Sooke fire commission end a shock to members

A decision by district council last week to quietly disband the Sooke Fire Services Commission has enflamed members of the commission.

A decision by district council last week to quietly disband the Sooke Fire Services Commission has enflamed members of the commission.

“The commission is aghast, to be completely honest,” said commission chair Ken Ebbs-Canavan. “We have no idea why. We weren’t given a reason.”

The commission was created by council a year ago to conduct “long-term capital planning [with] high level overview,” according to a staff report. The overview included budgets, research, and to look at staffing levels and equipment replacement, among other items.

The commission was expected to have a two-year mandate, with council having the option to review it after one year.

Council in an in-camera meeting on Oct. 11 decided to dissolve the fire commission.

“The commission met our targets,” said Mayor Maja Tait. “It has given us things to contemplate as we move forward and continue our reorganization.”

The commission was informed of its demise through email, said Ebbs-Canavan, adding the commission was close to finishing its final report.

“For us not to be able to give the report to the citizens of this community, I’m absolutely aghast because this was what we were asked to do,” he said.

Earlier this year, at an open council meeting, the commission presented a general report and also made budget recommendations. Those items were accepted unanimously by council. In May, other recommendations on personnel and on the  provincially-mandated fire audit were presented to council in-camera.

Up to that point there was a free flow of information, Ebbs-Canavan said.

But things changed – among them was the commission not allowed to talk to interim fire chief Russ Cameron. Information from municipal hall was also limited.

Council never met with the commission, Tait said because of the structure of a commission. A commission has different rules of order from a committee, where there is a council liaison and the mayor has ex officio status.

With a commission, staff meet with commission members, in this case in-camera, and report to the chief administrative officer.

Neither Tait or CAO Teresa Sullivan would comment on anything from in-camera meetings.

Tait said she was unaware of the commission being close to completing its final report.

“It just seemed timely to end the commission. We’re entering into our strategic planning and we also had a commission member resign. We would have to advertise for a new member before [it] could continue, so it just seemed like a natural standpoint to come to an end,” she said.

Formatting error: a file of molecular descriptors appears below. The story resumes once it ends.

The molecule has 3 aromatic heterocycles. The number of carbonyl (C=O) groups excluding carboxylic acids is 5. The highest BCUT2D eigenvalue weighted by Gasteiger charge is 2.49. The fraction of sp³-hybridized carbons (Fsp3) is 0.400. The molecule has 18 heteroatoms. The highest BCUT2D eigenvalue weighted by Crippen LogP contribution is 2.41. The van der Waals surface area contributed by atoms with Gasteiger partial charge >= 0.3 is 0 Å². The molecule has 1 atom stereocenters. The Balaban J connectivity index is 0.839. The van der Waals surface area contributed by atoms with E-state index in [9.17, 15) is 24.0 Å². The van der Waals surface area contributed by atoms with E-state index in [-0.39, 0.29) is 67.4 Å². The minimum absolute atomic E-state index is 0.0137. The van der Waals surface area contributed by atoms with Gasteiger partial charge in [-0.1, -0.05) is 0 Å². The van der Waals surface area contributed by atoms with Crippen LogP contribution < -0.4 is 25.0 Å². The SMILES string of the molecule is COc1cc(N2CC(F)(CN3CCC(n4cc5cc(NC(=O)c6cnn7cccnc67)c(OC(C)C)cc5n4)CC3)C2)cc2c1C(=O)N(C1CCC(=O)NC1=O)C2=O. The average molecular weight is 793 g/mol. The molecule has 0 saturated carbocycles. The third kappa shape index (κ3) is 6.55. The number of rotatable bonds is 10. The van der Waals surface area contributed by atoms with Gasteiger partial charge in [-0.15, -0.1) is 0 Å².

The Sooke Fire Services Commission included Ebbs-Canavan, Cameron MacIntyre and Murray Lambert. Commission members receive an annual honourarium of $2,500.

 

Just Posted

Welcome to Victoria, where a street can have four names

From Oak Bay to View Royal, street names change as the roadways twist and turn

Port Renfrew man charged with animal cruelty

Hot coffee poured on dog’s face, say police

Sooke cougar sighting unconfirmed

Boy had a close encounter with the big cat

Central Saanich makes moves to alieviate business transit concerns

Councillor calls for enhanced service and long-term transit passes

Garbage piles up at Mount Doug Park in Saanich

Local resident blames the design of the garbage bins

VIDEO: B.C. MLA Michelle Stilwell takes first steps in nearly 30 years

‘It actually felt like walking. It’s been 27 years… but it felt realistic to me’

Report of dead body in B.C. park actually headless sex doll

This discovery, made at Manning Park on July 10, led police to uncovering two other sex mannequins

Grand Forks fire chief found to have bullied, harassed volunteer firefighter: report

WorkSafeBC, third-party human resources investigation looking into allegations complete

Taekwondo instructor, 21, identified as B.C. bat rabies victim

Nick Major, 21, an instructor at Cascadia Martial Arts in Parksville

15-year-old with imitation gun caused ‘dynamic’ scene at Nanaimo mall

No one was harmed in Monday’s incident, say Nanaimo RCMP

B.C. on right road with tougher ride-hailing driver rules, says expert

The provincial government is holding firm that ride-hailing drivers have a Class 4 licence

RCMP investigating alleged ‘sexual misconduct’ by cyclist on BCIT campus

BCIT said they were reviewing video evidence of the incident

New home cost dips in B.C.’s large urban centres

Victoria, Kelowna, Vancouver prices decline from last year

Graphic suicide scene edited out of ‘13 Reasons Why’ finale

Suicide prevention groups support the decision

Most Read